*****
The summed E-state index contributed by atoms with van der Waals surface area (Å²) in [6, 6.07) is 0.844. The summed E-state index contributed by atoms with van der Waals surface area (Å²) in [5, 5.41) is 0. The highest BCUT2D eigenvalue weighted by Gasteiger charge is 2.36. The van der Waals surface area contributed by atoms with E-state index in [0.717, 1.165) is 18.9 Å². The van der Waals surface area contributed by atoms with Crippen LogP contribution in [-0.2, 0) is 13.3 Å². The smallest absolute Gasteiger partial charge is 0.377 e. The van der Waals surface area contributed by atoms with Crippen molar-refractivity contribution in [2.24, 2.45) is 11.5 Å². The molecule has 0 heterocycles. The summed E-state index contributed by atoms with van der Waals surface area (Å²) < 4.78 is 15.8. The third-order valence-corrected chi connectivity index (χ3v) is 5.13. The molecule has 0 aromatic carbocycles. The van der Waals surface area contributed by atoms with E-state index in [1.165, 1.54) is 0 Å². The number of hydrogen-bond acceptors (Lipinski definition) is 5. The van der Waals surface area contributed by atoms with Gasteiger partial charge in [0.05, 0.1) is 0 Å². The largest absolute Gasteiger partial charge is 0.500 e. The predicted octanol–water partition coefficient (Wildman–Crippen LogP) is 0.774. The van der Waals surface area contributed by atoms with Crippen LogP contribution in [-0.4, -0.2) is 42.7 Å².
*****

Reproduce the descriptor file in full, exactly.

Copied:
The summed E-state index contributed by atoms with van der Waals surface area (Å²) in [6, 6.07) is 0.844. The summed E-state index contributed by atoms with van der Waals surface area (Å²) in [5, 5.41) is 0. The highest BCUT2D eigenvalue weighted by Gasteiger charge is 2.36. The van der Waals surface area contributed by atoms with E-state index in [0.717, 1.165) is 18.9 Å². The van der Waals surface area contributed by atoms with Crippen LogP contribution in [-0.2, 0) is 13.3 Å². The smallest absolute Gasteiger partial charge is 0.377 e. The van der Waals surface area contributed by atoms with Crippen molar-refractivity contribution in [2.24, 2.45) is 11.5 Å². The molecule has 0 heterocycles. The summed E-state index contributed by atoms with van der Waals surface area (Å²) < 4.78 is 15.8. The third-order valence-corrected chi connectivity index (χ3v) is 5.13. The molecule has 0 aromatic carbocycles. The van der Waals surface area contributed by atoms with E-state index in [1.165, 1.54) is 0 Å². The number of hydrogen-bond acceptors (Lipinski definition) is 5. The van der Waals surface area contributed by atoms with Gasteiger partial charge in [0.05, 0.1) is 0 Å². The largest absolute Gasteiger partial charge is 0.500 e. The predicted octanol–water partition coefficient (Wildman–Crippen LogP) is 0.774. The van der Waals surface area contributed by atoms with Crippen LogP contribution in [-0.4, -0.2) is 42.7 Å².